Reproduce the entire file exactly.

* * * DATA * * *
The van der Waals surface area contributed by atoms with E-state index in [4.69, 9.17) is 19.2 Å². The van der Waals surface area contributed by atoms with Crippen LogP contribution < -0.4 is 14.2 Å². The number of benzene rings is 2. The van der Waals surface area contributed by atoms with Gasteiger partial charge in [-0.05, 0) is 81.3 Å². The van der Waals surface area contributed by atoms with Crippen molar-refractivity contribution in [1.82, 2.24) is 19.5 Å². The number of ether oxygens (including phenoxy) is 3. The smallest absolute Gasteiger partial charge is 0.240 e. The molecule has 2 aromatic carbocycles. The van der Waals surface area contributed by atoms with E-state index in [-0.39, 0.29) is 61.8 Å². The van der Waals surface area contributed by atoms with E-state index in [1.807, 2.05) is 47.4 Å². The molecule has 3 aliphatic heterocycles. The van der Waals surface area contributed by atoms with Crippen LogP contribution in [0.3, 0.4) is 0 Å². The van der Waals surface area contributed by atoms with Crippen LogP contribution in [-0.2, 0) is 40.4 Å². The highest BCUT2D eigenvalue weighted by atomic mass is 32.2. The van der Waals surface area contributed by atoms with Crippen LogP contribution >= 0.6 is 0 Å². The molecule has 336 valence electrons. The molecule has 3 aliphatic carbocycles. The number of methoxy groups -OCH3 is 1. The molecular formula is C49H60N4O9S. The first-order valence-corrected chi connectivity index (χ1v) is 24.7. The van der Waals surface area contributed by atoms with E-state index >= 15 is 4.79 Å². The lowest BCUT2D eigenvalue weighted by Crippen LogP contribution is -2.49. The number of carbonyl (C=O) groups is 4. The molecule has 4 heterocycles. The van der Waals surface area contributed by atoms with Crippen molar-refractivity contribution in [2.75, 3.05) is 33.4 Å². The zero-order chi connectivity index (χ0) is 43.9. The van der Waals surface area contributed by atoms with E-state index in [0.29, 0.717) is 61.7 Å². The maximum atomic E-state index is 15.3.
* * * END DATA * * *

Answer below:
The van der Waals surface area contributed by atoms with E-state index in [4.69, 9.17) is 19.2 Å². The van der Waals surface area contributed by atoms with Crippen LogP contribution < -0.4 is 14.2 Å². The number of benzene rings is 2. The van der Waals surface area contributed by atoms with Gasteiger partial charge in [-0.05, 0) is 81.3 Å². The van der Waals surface area contributed by atoms with Crippen molar-refractivity contribution in [1.82, 2.24) is 19.5 Å². The number of ether oxygens (including phenoxy) is 3. The smallest absolute Gasteiger partial charge is 0.240 e. The molecule has 2 aromatic carbocycles. The van der Waals surface area contributed by atoms with E-state index in [-0.39, 0.29) is 61.8 Å². The van der Waals surface area contributed by atoms with E-state index in [1.807, 2.05) is 47.4 Å². The molecule has 3 aliphatic heterocycles. The van der Waals surface area contributed by atoms with Crippen LogP contribution in [0.3, 0.4) is 0 Å². The van der Waals surface area contributed by atoms with Crippen LogP contribution in [-0.2, 0) is 40.4 Å². The highest BCUT2D eigenvalue weighted by atomic mass is 32.2. The van der Waals surface area contributed by atoms with Crippen LogP contribution >= 0.6 is 0 Å². The molecule has 336 valence electrons. The molecule has 3 aliphatic carbocycles. The number of methoxy groups -OCH3 is 1. The molecular formula is C49H60N4O9S. The first-order valence-corrected chi connectivity index (χ1v) is 24.7. The van der Waals surface area contributed by atoms with E-state index >= 15 is 4.79 Å². The lowest BCUT2D eigenvalue weighted by Crippen LogP contribution is -2.49. The number of carbonyl (C=O) groups is 4. The molecule has 4 heterocycles. The van der Waals surface area contributed by atoms with Crippen molar-refractivity contribution in [2.75, 3.05) is 33.4 Å². The zero-order chi connectivity index (χ0) is 43.9. The van der Waals surface area contributed by atoms with E-state index in [0.29, 0.717) is 61.7 Å². The maximum atomic E-state index is 15.3.